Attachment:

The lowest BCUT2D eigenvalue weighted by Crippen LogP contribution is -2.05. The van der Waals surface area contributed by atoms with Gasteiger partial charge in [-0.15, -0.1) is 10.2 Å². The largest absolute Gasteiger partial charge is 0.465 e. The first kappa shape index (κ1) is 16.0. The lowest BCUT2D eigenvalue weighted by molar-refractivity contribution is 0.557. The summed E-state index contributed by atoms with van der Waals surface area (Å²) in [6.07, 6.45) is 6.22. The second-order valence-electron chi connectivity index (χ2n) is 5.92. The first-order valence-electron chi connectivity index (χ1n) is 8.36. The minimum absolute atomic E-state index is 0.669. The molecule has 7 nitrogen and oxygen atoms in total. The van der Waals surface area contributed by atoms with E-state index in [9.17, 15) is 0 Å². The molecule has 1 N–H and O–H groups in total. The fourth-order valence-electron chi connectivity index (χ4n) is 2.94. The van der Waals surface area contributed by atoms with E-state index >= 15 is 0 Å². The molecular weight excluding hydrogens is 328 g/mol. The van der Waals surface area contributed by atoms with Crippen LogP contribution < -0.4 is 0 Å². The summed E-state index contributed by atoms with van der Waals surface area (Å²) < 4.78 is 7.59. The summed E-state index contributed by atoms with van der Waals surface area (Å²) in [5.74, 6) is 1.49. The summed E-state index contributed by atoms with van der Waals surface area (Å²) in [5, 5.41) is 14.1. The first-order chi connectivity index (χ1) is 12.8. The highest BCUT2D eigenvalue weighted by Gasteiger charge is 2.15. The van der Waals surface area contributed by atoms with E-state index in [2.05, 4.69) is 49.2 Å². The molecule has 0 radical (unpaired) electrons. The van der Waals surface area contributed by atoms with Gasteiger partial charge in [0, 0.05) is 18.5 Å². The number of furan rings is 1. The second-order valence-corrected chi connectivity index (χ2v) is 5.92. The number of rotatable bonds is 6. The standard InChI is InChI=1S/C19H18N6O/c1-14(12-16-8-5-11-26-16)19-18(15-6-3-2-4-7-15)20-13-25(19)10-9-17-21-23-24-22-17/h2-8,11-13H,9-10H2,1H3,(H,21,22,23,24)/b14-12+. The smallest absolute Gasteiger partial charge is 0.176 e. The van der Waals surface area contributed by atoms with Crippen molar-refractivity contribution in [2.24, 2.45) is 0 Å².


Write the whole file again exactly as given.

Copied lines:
The lowest BCUT2D eigenvalue weighted by Crippen LogP contribution is -2.05. The van der Waals surface area contributed by atoms with Gasteiger partial charge in [-0.15, -0.1) is 10.2 Å². The largest absolute Gasteiger partial charge is 0.465 e. The first kappa shape index (κ1) is 16.0. The lowest BCUT2D eigenvalue weighted by molar-refractivity contribution is 0.557. The summed E-state index contributed by atoms with van der Waals surface area (Å²) in [6.07, 6.45) is 6.22. The second-order valence-electron chi connectivity index (χ2n) is 5.92. The first-order valence-electron chi connectivity index (χ1n) is 8.36. The minimum absolute atomic E-state index is 0.669. The molecule has 7 nitrogen and oxygen atoms in total. The van der Waals surface area contributed by atoms with E-state index in [9.17, 15) is 0 Å². The molecule has 1 N–H and O–H groups in total. The fourth-order valence-electron chi connectivity index (χ4n) is 2.94. The van der Waals surface area contributed by atoms with E-state index >= 15 is 0 Å². The molecular weight excluding hydrogens is 328 g/mol. The van der Waals surface area contributed by atoms with Crippen LogP contribution < -0.4 is 0 Å². The summed E-state index contributed by atoms with van der Waals surface area (Å²) < 4.78 is 7.59. The summed E-state index contributed by atoms with van der Waals surface area (Å²) in [5.74, 6) is 1.49. The summed E-state index contributed by atoms with van der Waals surface area (Å²) in [5, 5.41) is 14.1. The first-order chi connectivity index (χ1) is 12.8. The highest BCUT2D eigenvalue weighted by Gasteiger charge is 2.15. The van der Waals surface area contributed by atoms with E-state index in [2.05, 4.69) is 49.2 Å². The molecule has 0 radical (unpaired) electrons. The van der Waals surface area contributed by atoms with Gasteiger partial charge in [0, 0.05) is 18.5 Å². The number of furan rings is 1. The second-order valence-corrected chi connectivity index (χ2v) is 5.92. The number of rotatable bonds is 6. The standard InChI is InChI=1S/C19H18N6O/c1-14(12-16-8-5-11-26-16)19-18(15-6-3-2-4-7-15)20-13-25(19)10-9-17-21-23-24-22-17/h2-8,11-13H,9-10H2,1H3,(H,21,22,23,24)/b14-12+. The smallest absolute Gasteiger partial charge is 0.176 e. The van der Waals surface area contributed by atoms with Crippen molar-refractivity contribution in [2.24, 2.45) is 0 Å².